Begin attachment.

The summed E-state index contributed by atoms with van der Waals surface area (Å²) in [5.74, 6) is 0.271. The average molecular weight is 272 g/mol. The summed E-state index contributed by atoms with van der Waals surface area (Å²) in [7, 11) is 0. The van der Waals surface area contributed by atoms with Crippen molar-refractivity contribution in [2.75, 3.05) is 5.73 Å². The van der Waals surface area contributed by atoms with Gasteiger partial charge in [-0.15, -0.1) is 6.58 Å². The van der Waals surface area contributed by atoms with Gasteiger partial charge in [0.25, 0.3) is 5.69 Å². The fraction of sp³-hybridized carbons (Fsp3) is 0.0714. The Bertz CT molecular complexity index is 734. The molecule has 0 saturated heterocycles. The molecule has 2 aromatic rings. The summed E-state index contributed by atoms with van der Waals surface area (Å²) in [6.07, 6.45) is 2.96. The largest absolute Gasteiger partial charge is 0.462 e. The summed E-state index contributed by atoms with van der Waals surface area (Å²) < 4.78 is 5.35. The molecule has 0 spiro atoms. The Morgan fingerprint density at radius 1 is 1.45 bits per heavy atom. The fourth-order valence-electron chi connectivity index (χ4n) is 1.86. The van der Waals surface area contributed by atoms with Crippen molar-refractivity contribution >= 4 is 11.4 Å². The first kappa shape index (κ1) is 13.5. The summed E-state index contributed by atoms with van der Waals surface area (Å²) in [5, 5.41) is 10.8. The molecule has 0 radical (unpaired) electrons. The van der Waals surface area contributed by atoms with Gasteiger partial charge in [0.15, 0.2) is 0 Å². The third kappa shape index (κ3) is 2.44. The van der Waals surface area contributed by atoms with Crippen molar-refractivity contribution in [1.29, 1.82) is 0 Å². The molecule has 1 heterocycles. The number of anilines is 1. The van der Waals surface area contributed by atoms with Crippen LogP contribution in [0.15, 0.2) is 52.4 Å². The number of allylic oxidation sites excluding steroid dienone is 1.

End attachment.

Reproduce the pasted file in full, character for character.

The summed E-state index contributed by atoms with van der Waals surface area (Å²) in [5.74, 6) is 0.271. The average molecular weight is 272 g/mol. The summed E-state index contributed by atoms with van der Waals surface area (Å²) in [7, 11) is 0. The van der Waals surface area contributed by atoms with Crippen molar-refractivity contribution in [2.75, 3.05) is 5.73 Å². The van der Waals surface area contributed by atoms with Gasteiger partial charge in [-0.15, -0.1) is 6.58 Å². The van der Waals surface area contributed by atoms with Gasteiger partial charge in [0.25, 0.3) is 5.69 Å². The fraction of sp³-hybridized carbons (Fsp3) is 0.0714. The Bertz CT molecular complexity index is 734. The molecule has 0 saturated heterocycles. The molecule has 2 aromatic rings. The summed E-state index contributed by atoms with van der Waals surface area (Å²) in [6.07, 6.45) is 2.96. The largest absolute Gasteiger partial charge is 0.462 e. The summed E-state index contributed by atoms with van der Waals surface area (Å²) < 4.78 is 5.35. The molecule has 0 spiro atoms. The Morgan fingerprint density at radius 1 is 1.45 bits per heavy atom. The fourth-order valence-electron chi connectivity index (χ4n) is 1.86. The van der Waals surface area contributed by atoms with Crippen molar-refractivity contribution >= 4 is 11.4 Å². The first kappa shape index (κ1) is 13.5. The summed E-state index contributed by atoms with van der Waals surface area (Å²) in [5, 5.41) is 10.8. The molecule has 0 radical (unpaired) electrons. The van der Waals surface area contributed by atoms with Gasteiger partial charge in [0.15, 0.2) is 0 Å². The third kappa shape index (κ3) is 2.44. The van der Waals surface area contributed by atoms with Crippen molar-refractivity contribution in [1.29, 1.82) is 0 Å². The molecule has 1 heterocycles. The number of anilines is 1. The van der Waals surface area contributed by atoms with Crippen LogP contribution in [0.15, 0.2) is 52.4 Å². The number of allylic oxidation sites excluding steroid dienone is 1.